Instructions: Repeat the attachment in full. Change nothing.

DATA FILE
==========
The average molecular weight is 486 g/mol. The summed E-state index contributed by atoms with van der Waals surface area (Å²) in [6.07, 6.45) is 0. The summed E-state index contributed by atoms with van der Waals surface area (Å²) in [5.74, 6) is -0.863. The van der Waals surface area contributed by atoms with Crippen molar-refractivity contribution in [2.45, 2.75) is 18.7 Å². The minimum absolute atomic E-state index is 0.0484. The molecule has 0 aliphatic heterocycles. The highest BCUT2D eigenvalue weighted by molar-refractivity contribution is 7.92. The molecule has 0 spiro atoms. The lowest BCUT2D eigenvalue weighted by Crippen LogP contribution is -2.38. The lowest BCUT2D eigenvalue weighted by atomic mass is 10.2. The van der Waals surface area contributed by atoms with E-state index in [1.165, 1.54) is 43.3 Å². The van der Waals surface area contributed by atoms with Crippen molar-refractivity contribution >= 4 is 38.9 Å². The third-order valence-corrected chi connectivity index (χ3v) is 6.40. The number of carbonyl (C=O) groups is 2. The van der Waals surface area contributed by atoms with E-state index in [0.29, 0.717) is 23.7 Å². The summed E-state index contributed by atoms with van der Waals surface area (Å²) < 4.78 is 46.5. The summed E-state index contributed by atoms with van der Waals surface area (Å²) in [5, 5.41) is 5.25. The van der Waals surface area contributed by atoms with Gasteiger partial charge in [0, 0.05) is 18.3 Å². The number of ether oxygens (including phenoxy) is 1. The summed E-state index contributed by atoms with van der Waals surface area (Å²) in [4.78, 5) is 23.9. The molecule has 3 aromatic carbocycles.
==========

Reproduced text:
The average molecular weight is 486 g/mol. The summed E-state index contributed by atoms with van der Waals surface area (Å²) in [6.07, 6.45) is 0. The summed E-state index contributed by atoms with van der Waals surface area (Å²) in [5.74, 6) is -0.863. The van der Waals surface area contributed by atoms with Crippen molar-refractivity contribution in [2.45, 2.75) is 18.7 Å². The minimum absolute atomic E-state index is 0.0484. The molecule has 0 aliphatic heterocycles. The highest BCUT2D eigenvalue weighted by molar-refractivity contribution is 7.92. The molecule has 0 spiro atoms. The lowest BCUT2D eigenvalue weighted by Crippen LogP contribution is -2.38. The lowest BCUT2D eigenvalue weighted by atomic mass is 10.2. The van der Waals surface area contributed by atoms with E-state index in [1.165, 1.54) is 43.3 Å². The van der Waals surface area contributed by atoms with Crippen molar-refractivity contribution >= 4 is 38.9 Å². The third-order valence-corrected chi connectivity index (χ3v) is 6.40. The number of carbonyl (C=O) groups is 2. The van der Waals surface area contributed by atoms with E-state index in [0.29, 0.717) is 23.7 Å². The summed E-state index contributed by atoms with van der Waals surface area (Å²) < 4.78 is 46.5. The summed E-state index contributed by atoms with van der Waals surface area (Å²) in [5, 5.41) is 5.25. The van der Waals surface area contributed by atoms with Gasteiger partial charge in [0, 0.05) is 18.3 Å². The number of ether oxygens (including phenoxy) is 1. The summed E-state index contributed by atoms with van der Waals surface area (Å²) in [4.78, 5) is 23.9. The molecule has 3 aromatic carbocycles.